When Harry and Maria Hopper purchased their 1830 Federal-style Old Town Alexandria home in 1999, they were excited to take ownership of a piece of architectural history just miles from the nation’s capital. Over the years, the Hoppers would learn that owning a home on the historic register presented some notable challenges in upgrading for energy efficiency while remaining aligned with preservation society guidelines.
“After 150 plus years, even the most well-crafted windows are just not going to be top-performers anymore,” said Maria Hopper. “Nonetheless, we had to keep the window and door openings looking as they did when the house was originally built. We realized in the initial years of living in our Old Town home that this was going to be a challenge for us when it came to maintaining indoor comfort, and that ultimately we would need to compensate for lost heating and cooling with a highly efficient HVAC system upgrade.”
Because the Hoppers have a geothermal heat pump system in their farmhouse in rural Virginia, they were already familiar with the benefits and had hoped to retrofit a geothermal-driven HVAC system into their Old Town home as well.
When we decided to dig out a basement last year, it seemed to make sense to also take the plunge in upgrading to geothermal,” Hopper said. “We knew from our previous experience that this type of system could significantly reduce our energy bills, as well as provide a much more comfortable and consistent internal temperature, particularly in times of severe D.C. summer heat and humidity.
According to Hopper, the couple was initially unsure as to whether the size of their backyard might impede drilling the necessary amount of boreholes for the loop field portion of the project. Also, the limited 17 by 30-foot space was framed by a 6.5-foot brick wall, included a gazebo, and could only be accessed via a narrow 15-foot wide alley behind it.
“We weren’t even sure if this was going to be possible,” she said, “but we were hoping that with the right people and equipment involved it would be.”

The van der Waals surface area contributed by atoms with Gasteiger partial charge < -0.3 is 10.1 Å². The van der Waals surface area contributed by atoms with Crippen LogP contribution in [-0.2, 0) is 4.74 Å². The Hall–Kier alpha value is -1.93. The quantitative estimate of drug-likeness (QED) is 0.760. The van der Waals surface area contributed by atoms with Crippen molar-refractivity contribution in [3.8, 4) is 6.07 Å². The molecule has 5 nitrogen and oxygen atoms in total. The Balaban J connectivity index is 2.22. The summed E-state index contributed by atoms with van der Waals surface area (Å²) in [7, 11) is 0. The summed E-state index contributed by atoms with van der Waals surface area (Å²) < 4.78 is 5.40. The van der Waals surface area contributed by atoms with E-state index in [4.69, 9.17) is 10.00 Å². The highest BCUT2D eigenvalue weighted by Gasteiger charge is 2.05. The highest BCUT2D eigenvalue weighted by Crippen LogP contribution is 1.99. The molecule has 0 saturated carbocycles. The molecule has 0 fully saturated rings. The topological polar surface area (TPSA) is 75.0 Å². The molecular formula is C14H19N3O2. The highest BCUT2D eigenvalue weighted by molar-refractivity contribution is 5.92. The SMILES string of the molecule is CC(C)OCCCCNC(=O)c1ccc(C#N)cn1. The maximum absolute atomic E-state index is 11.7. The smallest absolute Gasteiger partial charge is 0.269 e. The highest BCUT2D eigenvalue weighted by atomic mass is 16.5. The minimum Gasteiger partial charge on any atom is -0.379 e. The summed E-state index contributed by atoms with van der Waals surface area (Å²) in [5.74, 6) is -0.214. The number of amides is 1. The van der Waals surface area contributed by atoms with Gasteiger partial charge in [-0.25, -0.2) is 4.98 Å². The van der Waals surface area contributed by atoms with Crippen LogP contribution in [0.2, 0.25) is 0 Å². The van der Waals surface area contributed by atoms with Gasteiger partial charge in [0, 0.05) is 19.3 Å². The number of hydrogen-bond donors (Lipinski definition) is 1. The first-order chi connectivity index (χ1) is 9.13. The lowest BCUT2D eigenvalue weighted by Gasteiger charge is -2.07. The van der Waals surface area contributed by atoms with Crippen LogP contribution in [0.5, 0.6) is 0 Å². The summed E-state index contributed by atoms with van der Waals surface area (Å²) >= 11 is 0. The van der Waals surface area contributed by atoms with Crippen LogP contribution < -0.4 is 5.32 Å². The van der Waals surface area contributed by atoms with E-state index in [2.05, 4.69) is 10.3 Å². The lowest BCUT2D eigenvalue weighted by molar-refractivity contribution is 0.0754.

With help from regional architect Adams and Associates, the Hoppers identified Alexandria-based Air Cool & Heating Systems, Inc. as the mechanical contractor for the job.
“Our specialty is in HVAC retrofit projects, which are in high demand with the type of existing building stock here in Alexandria,” said Rich Abernathy, president of Air Cool & Heating Systems. “We’ve also been in the geothermal business for about 15 years, which has given us a considerable leg up as this type of system has come into greater demand thanks to tax incentives and overall increased awareness. Air Cool oversaw the first residential geothermal retrofit in Old Town, and since that time we’ve had several more projects come on board in that area, including at the Hoppers’.”
According to Abernathy, a combination of experience, creativity and the latest technology made it possible to move forward with a geothermal retrofit at the Hoppers’ home.
“Typically boreholes require 20-foot spacing, and with the Btu requirements for the HVAC system we’d designed, the backyard space was technically not quite big enough,” Abernathy said. “However, using the RAUGEO™ PEX-based ground source heat exchange system from REHAU, including the double U-bends that allow for collection of up to 30 percent more energy per borehole, we only needed to drill five wells, which the backyard could accommodate. After that it became about getting the drilling equipment into the backyard, which we achieved by lifting it 50 feet into the air with a crane.”
The system was designed using a home-run loop field configuration, with five 260-foot loops of RAUGEO PEXa pipe run from each of the five 230-foot deep boreholes. In addition, two 5-port REHAU PRO-BALANCE® XL balancing manifolds were used to accommodate 10 supply and 10 return runs from the borehole field.
“One of the main advantages of a PEXa-based system like RAUGEO is that each U-bend in the borehole can be controlled and isolated individually,” said Mike Maher, sales manager, renewable energies at REHAU. “Unlike the typical HDPE reverse-return header system, the REHAU system with a balancing manifold allows for the flushing and purging of the system to be done on a circuit-by-circuit basis. Also, an individual and adjustable flow rate can be set for each borehole, which provides notable flexibility to the overall system. It’s additionally possible to isolate an individual borehole for maintenance or troubleshooting without shutting down the entire system, which is incredibly advantageous for both the mechanical contractor and the homeowner.”